Hyperacute thrombolysis with IV rtPA of acute ischemic stroke: Efficacy and safety profile of 54 patients at a tertiary referral center in a developing country
Correspondence Address: Source of Support: None, Conflict of Interest: None DOI: 10.4103/0028-3886.30426
Source of Support: None, Conflict of Interest: None
Background: Given the constraints of resources, thrombolysis for acute ischemic stroke (AIS) is under evaluation in developing countries. Prothrombin time (PT), platelet count and activated partial thromboplastin time (aPTT) may not be feasible within the time window. Aim: To evaluate the safety and efficacy of thrombolysis in selected patients without the coagulation profile. Design: Open, nonrandomized, observational study. Materials and Methods: Fifty-four stroke patients were classified using TOAST criteria (large artery atherosclerotic = 13; cardioembolic = 12; small vessel occlusion = 22; other determined etiology =three; undetermined etiology = four). The mean time to reach emergency was 2.4h (1.15-3.4), the mean door to CT, 24 min (10-47) and the door to recombinant tissue plasminogen activator (r-tPA) injection, 26.8 min (25-67). The NIHSS scores ranged from 11 to 22 (mean = 15.5 ± 2.7). Patients with history of liver or renal disease or those on anticoagulants were excluded. The PT, aPTT and platelet count were not done. Recombinant tissue plasminogen activator was administered at a dosage of 0.9 mg/Kg. Results: Thirty-five patients (65%) significantly improved on NIHSS at 48h (³4 points) (mean change = 10; range= 4-17). At one month, 43 (79%) improved on Barthel Index (mean change = 45%). One each developed small frontal lobe hemorrhage and recurrent stroke; one died of aspiration; and eight showed no improvement. Conclusions: Hyperacute thrombolysis was found useful and safe in selected patients with AIS even without the coagulation studies.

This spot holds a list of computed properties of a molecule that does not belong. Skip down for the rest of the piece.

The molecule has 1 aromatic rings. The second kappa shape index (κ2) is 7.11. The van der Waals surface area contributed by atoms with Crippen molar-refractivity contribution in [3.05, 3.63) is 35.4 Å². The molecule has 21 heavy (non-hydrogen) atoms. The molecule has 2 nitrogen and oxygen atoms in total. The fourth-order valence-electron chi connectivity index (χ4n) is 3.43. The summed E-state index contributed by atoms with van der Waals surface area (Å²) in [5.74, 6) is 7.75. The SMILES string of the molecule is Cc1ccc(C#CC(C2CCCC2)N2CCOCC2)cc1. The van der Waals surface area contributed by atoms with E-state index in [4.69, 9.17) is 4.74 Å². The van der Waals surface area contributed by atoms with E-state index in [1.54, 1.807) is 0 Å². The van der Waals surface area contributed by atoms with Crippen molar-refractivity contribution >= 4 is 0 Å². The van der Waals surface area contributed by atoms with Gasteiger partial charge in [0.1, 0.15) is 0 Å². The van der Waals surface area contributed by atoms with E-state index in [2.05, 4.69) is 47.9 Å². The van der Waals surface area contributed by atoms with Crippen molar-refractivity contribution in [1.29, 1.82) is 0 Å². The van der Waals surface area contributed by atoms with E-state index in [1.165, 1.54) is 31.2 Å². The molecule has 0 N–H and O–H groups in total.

Keywords: rtPA, stroke, thrombolysis
Acute ischemic stroke (AIS) is one area in neurological clinical practice that has probably seen the greatest strides as far as an understanding of pathogenesis is concerned. This has led to advancements made in the treatment options available for patients suffering from ischemic stroke. Plenty of the nihilism that surrounded strokes is gradually being lifted along with the ignorance related to the condition, from both the minds of patients and the treating doctors. Most therapeutic options for AIS have one common feature; they generally have to be administered within a very narrow and specific time window. This is extremely pertinent if the drug-related adverse events have to be minimized and the therapeutic benefits maximized.
The National Institute of Neurological Disorders and Stroke (NINDS) study on the intravenous use of recombinant tissue plasminogen activator (rtPA) within three hours of a an AIS has shown the benefit of this form of treatment. In order to be effective the protocol for institution of rtPA therapy must be strictly followed. The evidence for this form of therapy is of Level I. When all accumulated evidence for rtPA therapy is considered, the relative risk reduction provided by it is 44%, absolute risk reduction is 13% and the number needed to treat to save one person from death or disability is seven.
Many countries now routinely thrombolyze all patients of AIS who present within the three-hour time window and do not have any contraindication. However, many stroke units, especially those in the developing nations, are hampered by constraints of resources and lack of awareness. Feasibility of thrombolysis is still being evaluated at these centers. The hyperacute thrombolysis for stroke was started in the year 1995-1996 in India and in March 2002 at the All India Institute of Medical Center, a tertiary referral center in India. We assessed the outcome of patients treated with intravenous rtPA, including the incidence of intracerebral hemorrhage and other adverse events. The overall purpose of this paper is to report the current clinical practice of intravenous thrombolytic therapy for acute stroke in a tertiary referral center from a developing country.
We present the detailed data of the 54 patients treated at AIIMS in whom an adequate follow-up of six months is available. All of these patients were studied prospectively.
The variables that were specifically recorded for each patient treated with rtPA: time of symptom onset, time of arrival in the emergency department, time of CT scan examination and the time of rtPA administration. An extensive neurological examination including the baseline NIH Stroke scale (NIHSS) was performed in all patients. Other parameters noted were the demographic profile, stroke risk factors, baseline CT scan findings and the blood pressure measurements [Table - 1].